# Help with Bayesian inference in OpenBugs

I have a task that involved Bayesian inference and could use some pointers and hints. I've already got some parts figured out but others remain blurred. Also, my OpenBUGS abilities are frankly limited so advice how to concretely proceed with my problem would not hurt.

So the task at hand is following. I am supposed to model the proportion of bicycles in areas with and without bicycle roads. I have 10 and 8 observations respectively. Since the variable is essentially binomial (the vehicle observed is either a bicycle or something else) a binomial model is my choice for the likelihood function. For a prior a beta distribution that is skewed towards other vehicles (for the "no bicycle roads" category even more so) is a valid pick. (it's only natural to assume that the proportion of bicycles is smaller than the proportion of other modes of transportation so there's no need to go uninformative prior. In the area that lacks bicycle roads that should be far more pronounced still) So far so good. I've gathered that the OpenBUGS - code that (hopefully) calculates the posterior is following:

model{
x ~ dbin(px,n)
y ~ dbin(py,m)
px ~ dbeta(a,b)
py ~ dbeta(a,b)
}
list(N=,x=c(data),y=c(data))


Next I am supposed to simulate from the posterior distribution a difference of the expected values x and y (ie. posterior means) and draw a histogram from it. This is where I stumble. I don't know how to concretely do that.

Also, what does it mean for a prior distribution to be independent of parameters θy and θx? That is specifically asked. Isn't a prior distribution by definition independent of the population parameters?

Any hints how to proceed with the task and the coding would be appreciated. I could also use R to do this task but I think it's easier to do with OpenBugs.

########################################################################################
#These values for n, m, x, y,a, and b are just randomly chosen for illustration.  These values will come from your data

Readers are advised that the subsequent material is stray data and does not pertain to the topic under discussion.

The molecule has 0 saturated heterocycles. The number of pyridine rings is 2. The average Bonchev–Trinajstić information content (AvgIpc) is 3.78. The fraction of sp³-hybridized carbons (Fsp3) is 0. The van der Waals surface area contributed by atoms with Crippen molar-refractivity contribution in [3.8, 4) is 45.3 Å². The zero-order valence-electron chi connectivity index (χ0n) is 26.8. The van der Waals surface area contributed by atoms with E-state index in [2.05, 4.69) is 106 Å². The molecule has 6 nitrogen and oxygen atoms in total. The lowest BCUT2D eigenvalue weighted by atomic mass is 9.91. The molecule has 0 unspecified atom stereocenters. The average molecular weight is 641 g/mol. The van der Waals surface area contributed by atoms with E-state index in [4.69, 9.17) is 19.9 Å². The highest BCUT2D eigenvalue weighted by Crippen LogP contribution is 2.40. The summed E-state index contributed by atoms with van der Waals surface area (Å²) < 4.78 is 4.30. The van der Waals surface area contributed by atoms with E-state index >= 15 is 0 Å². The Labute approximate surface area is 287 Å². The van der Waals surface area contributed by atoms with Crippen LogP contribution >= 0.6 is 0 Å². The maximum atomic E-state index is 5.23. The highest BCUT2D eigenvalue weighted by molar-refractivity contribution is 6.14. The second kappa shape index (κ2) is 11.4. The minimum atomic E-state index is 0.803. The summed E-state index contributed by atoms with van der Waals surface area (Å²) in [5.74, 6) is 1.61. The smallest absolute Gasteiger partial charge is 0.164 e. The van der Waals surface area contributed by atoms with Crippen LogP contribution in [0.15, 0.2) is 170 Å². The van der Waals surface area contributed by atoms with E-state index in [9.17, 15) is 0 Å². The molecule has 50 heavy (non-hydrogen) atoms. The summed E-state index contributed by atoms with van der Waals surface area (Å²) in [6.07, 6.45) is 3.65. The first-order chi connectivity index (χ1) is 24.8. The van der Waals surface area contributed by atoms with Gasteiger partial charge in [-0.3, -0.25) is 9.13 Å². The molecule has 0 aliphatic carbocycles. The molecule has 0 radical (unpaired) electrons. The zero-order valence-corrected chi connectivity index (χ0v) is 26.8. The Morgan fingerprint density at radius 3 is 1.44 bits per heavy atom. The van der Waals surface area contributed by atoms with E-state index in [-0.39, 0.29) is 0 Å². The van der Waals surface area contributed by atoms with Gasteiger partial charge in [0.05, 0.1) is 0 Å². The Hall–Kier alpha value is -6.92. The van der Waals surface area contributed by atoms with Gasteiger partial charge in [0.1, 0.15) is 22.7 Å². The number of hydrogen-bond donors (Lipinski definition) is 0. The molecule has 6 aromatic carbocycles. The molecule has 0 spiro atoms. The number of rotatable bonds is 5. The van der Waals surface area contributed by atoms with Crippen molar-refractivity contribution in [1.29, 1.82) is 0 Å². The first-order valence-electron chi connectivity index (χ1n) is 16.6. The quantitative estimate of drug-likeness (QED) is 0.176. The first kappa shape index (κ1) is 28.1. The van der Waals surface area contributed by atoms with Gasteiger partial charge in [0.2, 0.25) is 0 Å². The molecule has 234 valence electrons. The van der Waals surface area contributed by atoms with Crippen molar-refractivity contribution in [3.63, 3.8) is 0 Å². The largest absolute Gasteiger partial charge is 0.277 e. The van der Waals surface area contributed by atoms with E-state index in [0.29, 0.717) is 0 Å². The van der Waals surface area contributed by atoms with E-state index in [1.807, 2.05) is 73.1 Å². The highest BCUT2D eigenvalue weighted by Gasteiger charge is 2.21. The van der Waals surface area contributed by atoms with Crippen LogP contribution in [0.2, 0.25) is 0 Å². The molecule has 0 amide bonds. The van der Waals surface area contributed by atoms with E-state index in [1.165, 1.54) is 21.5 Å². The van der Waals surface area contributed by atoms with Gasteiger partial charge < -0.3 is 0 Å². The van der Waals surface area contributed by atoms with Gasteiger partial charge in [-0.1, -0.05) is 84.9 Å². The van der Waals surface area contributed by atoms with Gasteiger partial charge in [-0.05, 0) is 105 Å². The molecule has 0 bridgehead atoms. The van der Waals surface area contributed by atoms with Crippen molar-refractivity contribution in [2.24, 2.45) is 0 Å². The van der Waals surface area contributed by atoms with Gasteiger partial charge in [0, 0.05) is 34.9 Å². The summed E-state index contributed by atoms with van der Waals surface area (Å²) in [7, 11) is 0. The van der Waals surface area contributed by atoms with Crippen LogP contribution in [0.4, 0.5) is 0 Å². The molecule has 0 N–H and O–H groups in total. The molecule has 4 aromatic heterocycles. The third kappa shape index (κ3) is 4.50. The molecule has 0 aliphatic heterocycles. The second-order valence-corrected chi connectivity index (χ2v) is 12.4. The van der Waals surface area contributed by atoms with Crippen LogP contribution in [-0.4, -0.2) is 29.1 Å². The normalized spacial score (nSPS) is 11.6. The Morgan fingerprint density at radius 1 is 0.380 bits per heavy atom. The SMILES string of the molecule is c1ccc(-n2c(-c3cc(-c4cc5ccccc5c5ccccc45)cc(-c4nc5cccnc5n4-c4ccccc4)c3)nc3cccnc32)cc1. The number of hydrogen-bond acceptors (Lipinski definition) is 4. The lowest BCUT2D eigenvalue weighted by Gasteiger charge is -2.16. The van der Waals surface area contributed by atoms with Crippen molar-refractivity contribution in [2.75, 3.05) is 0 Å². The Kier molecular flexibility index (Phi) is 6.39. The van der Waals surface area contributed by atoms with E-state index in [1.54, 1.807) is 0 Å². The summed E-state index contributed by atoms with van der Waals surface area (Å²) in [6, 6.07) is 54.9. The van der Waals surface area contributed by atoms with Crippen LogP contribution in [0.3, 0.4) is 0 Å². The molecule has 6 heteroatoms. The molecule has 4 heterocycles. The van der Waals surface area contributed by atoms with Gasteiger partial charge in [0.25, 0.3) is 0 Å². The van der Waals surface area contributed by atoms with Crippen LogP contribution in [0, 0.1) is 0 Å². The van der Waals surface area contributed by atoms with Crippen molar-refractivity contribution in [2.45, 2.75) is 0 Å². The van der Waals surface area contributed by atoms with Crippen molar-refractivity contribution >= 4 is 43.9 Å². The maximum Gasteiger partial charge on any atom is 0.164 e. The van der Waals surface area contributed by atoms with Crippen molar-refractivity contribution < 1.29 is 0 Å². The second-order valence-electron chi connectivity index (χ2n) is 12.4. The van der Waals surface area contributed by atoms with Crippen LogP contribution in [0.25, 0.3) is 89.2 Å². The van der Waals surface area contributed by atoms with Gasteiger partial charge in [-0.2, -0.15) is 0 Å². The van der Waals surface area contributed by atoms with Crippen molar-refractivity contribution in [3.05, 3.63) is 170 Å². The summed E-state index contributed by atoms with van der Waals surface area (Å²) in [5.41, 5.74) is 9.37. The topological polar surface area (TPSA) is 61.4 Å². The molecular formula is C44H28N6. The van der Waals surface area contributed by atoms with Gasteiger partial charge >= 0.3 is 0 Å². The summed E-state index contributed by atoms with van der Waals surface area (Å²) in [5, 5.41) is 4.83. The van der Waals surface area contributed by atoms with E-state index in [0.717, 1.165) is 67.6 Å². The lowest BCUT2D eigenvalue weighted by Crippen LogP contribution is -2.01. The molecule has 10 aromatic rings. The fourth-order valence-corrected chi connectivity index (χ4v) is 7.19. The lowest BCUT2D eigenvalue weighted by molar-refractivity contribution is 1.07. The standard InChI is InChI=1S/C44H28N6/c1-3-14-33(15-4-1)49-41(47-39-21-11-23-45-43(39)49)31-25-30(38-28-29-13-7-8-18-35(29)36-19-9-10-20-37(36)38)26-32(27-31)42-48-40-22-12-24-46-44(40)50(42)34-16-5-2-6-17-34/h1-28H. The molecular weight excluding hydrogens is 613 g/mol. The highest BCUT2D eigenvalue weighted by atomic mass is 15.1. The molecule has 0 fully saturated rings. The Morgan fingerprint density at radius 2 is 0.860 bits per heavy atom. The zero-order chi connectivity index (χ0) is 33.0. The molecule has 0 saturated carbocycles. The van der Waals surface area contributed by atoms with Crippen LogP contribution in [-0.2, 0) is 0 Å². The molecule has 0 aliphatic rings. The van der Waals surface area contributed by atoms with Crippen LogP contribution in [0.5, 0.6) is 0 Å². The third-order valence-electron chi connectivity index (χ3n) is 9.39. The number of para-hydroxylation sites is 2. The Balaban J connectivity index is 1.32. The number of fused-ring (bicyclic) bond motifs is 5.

n = 100
m = 100
x = rbinom(n,1,.7)
y = rbinom(m,1,.3)
a = .2
b = .1

########################################################################################
#R Code
#You need to pick values for your priors, i.e., a = ? and b = ?

#Set B to be any large number you want
B = 1000
diff = rep(NA,B)

for(i in 1:B){

#Obtain posterior samples from x and y
posterior.x.samples = rbeta(1000,a+sum(x),b+n-sum(x))
posterior.y.samples = rbeta(1000,a+sum(y),b+m-sum(y))

#Calculate posterior expectations
Ex = mean(posterior.x.samples)
Ey = mean(posterior.y.samples)

#Take the difference in posterior means
diff[i] = Ex-Ey

}

hist(diff,xlab="Difference in Posterior Expecttaions",prob=T,
main="Histogram")

• Thanks, code worked like a charm. However, I realised I have a theoretical problem. See, the data is about how many observations of bicycles and other vehicles were observed in an hour in an area. There are 10 such one-hour observation periods for areas with bike roads, 8 for those that don't. I thought I would sum those 10 (8) observations together to get the required data for two binomial distributions (x,n,y,m). Is this a valid technique, assuming these 1-hour observation periods are i.i.d? What other models could be used in such a case? I don't see how Poisson could fit here. – Bob May 19 '13 at 7:06